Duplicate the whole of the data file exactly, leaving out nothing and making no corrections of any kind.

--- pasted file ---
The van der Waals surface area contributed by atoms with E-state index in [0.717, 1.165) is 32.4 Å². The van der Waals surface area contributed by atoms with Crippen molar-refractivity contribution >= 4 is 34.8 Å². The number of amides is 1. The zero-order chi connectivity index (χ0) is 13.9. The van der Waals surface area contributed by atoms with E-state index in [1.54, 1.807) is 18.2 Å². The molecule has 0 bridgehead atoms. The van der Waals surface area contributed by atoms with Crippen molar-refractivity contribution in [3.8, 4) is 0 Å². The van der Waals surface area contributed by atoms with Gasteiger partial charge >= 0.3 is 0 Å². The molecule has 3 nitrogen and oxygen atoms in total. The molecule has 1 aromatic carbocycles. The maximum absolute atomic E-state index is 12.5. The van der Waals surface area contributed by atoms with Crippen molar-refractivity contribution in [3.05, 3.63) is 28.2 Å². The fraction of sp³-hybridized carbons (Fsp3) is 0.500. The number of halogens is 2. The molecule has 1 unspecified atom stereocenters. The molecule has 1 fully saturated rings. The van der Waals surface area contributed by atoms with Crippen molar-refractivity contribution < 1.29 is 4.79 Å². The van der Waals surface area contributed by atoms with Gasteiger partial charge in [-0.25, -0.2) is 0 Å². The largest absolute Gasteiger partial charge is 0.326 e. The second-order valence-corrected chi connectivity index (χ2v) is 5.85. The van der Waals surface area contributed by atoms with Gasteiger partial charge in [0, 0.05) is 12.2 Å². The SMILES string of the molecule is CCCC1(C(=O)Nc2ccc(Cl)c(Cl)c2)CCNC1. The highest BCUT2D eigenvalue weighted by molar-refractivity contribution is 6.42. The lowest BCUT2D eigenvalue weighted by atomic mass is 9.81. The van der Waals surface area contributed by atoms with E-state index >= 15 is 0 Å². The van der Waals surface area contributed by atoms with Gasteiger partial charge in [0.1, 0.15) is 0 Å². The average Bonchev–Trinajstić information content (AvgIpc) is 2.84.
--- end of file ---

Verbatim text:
The van der Waals surface area contributed by atoms with E-state index in [0.717, 1.165) is 32.4 Å². The van der Waals surface area contributed by atoms with Crippen molar-refractivity contribution >= 4 is 34.8 Å². The number of amides is 1. The zero-order chi connectivity index (χ0) is 13.9. The van der Waals surface area contributed by atoms with E-state index in [1.54, 1.807) is 18.2 Å². The molecule has 0 bridgehead atoms. The van der Waals surface area contributed by atoms with Crippen molar-refractivity contribution in [3.8, 4) is 0 Å². The van der Waals surface area contributed by atoms with Gasteiger partial charge >= 0.3 is 0 Å². The molecule has 3 nitrogen and oxygen atoms in total. The molecule has 1 aromatic carbocycles. The maximum absolute atomic E-state index is 12.5. The van der Waals surface area contributed by atoms with Crippen molar-refractivity contribution in [3.05, 3.63) is 28.2 Å². The fraction of sp³-hybridized carbons (Fsp3) is 0.500. The number of halogens is 2. The molecule has 1 unspecified atom stereocenters. The molecule has 1 fully saturated rings. The van der Waals surface area contributed by atoms with Crippen molar-refractivity contribution < 1.29 is 4.79 Å². The van der Waals surface area contributed by atoms with Gasteiger partial charge in [-0.25, -0.2) is 0 Å². The largest absolute Gasteiger partial charge is 0.326 e. The second-order valence-corrected chi connectivity index (χ2v) is 5.85. The van der Waals surface area contributed by atoms with Gasteiger partial charge in [0, 0.05) is 12.2 Å². The SMILES string of the molecule is CCCC1(C(=O)Nc2ccc(Cl)c(Cl)c2)CCNC1. The highest BCUT2D eigenvalue weighted by molar-refractivity contribution is 6.42. The lowest BCUT2D eigenvalue weighted by atomic mass is 9.81. The van der Waals surface area contributed by atoms with E-state index >= 15 is 0 Å². The van der Waals surface area contributed by atoms with Gasteiger partial charge in [0.1, 0.15) is 0 Å². The average Bonchev–Trinajstić information content (AvgIpc) is 2.84.